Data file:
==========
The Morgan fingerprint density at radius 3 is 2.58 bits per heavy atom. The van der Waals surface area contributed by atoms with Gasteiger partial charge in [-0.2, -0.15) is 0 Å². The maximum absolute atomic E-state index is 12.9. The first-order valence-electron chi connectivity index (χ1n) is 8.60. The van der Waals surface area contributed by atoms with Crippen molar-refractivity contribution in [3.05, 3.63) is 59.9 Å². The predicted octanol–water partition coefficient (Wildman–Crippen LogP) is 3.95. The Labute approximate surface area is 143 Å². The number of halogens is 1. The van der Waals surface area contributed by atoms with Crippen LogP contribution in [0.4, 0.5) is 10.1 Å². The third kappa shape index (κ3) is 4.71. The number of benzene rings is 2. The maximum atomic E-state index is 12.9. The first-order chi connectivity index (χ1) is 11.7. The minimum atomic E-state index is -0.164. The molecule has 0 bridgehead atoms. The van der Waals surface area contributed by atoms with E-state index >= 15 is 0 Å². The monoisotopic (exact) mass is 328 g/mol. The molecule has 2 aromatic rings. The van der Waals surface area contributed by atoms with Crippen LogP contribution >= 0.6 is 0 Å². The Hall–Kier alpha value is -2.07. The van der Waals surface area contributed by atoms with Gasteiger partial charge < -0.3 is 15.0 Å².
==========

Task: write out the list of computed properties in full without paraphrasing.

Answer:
The Morgan fingerprint density at radius 3 is 2.58 bits per heavy atom. The van der Waals surface area contributed by atoms with Gasteiger partial charge in [-0.2, -0.15) is 0 Å². The maximum absolute atomic E-state index is 12.9. The first-order valence-electron chi connectivity index (χ1n) is 8.60. The van der Waals surface area contributed by atoms with Crippen molar-refractivity contribution in [3.05, 3.63) is 59.9 Å². The predicted octanol–water partition coefficient (Wildman–Crippen LogP) is 3.95. The Labute approximate surface area is 143 Å². The number of halogens is 1. The van der Waals surface area contributed by atoms with Crippen LogP contribution in [0.4, 0.5) is 10.1 Å². The third kappa shape index (κ3) is 4.71. The number of benzene rings is 2. The maximum atomic E-state index is 12.9. The first-order chi connectivity index (χ1) is 11.7. The minimum atomic E-state index is -0.164. The molecule has 0 bridgehead atoms. The van der Waals surface area contributed by atoms with E-state index >= 15 is 0 Å². The monoisotopic (exact) mass is 328 g/mol. The molecule has 2 aromatic rings. The van der Waals surface area contributed by atoms with Crippen LogP contribution >= 0.6 is 0 Å². The Hall–Kier alpha value is -2.07. The van der Waals surface area contributed by atoms with Gasteiger partial charge < -0.3 is 15.0 Å².